Imperial and civic-religious festivals pervaded the late first-century city of Ephesus where
John’s Gospel was, if not written, at least read or heard. How did Jesus-believers as likely
members of somewhat participationist synagogue communities negotiate such pervasive and
public celebration of festivals? Did they participate in, ignore, or oppose such festivals? And
how might John’s Gospel have encouraged them to respond?
This article engages these questions by focusing on the narrative presentation of festivals in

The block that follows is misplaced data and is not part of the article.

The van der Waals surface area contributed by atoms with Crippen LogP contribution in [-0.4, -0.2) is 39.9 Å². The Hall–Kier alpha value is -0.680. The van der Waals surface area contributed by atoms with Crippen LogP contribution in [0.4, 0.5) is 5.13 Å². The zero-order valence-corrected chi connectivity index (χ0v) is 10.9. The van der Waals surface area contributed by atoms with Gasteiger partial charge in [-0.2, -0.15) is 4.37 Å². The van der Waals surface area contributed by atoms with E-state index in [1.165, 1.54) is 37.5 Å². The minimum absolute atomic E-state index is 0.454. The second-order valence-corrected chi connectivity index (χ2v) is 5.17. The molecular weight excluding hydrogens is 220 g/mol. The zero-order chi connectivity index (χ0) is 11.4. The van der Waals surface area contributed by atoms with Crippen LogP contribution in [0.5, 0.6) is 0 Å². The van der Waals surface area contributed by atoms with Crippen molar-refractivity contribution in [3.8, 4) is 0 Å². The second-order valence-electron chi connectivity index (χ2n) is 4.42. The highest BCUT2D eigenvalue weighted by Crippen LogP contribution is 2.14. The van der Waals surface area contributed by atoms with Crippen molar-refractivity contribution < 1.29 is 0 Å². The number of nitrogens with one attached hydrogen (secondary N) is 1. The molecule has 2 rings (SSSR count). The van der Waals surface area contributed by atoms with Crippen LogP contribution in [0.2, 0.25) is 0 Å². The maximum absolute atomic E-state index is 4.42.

John’s Gospel (some 42 times) as, amongst other things, occasions of conflict and condemnation.
Employing Sjef van Tilborg’s notion of ‘interference’, which prioritises the Ephesian civic
interface of the Gospel’s audience, the article argues that the cultural intertextuality between
the Gospel and an Ephesian context destabilises and problematises Ephesian civic festivals and
shows there to be fundamental incompatibilities between Jesus’ work and Ephesian society,
thereby seeking Jesus-believers to absent themselves from festivals. The Gospel’s presentation
of festivals belongs to the gospel’s rhetoric of distance vis-à-vis societal structures.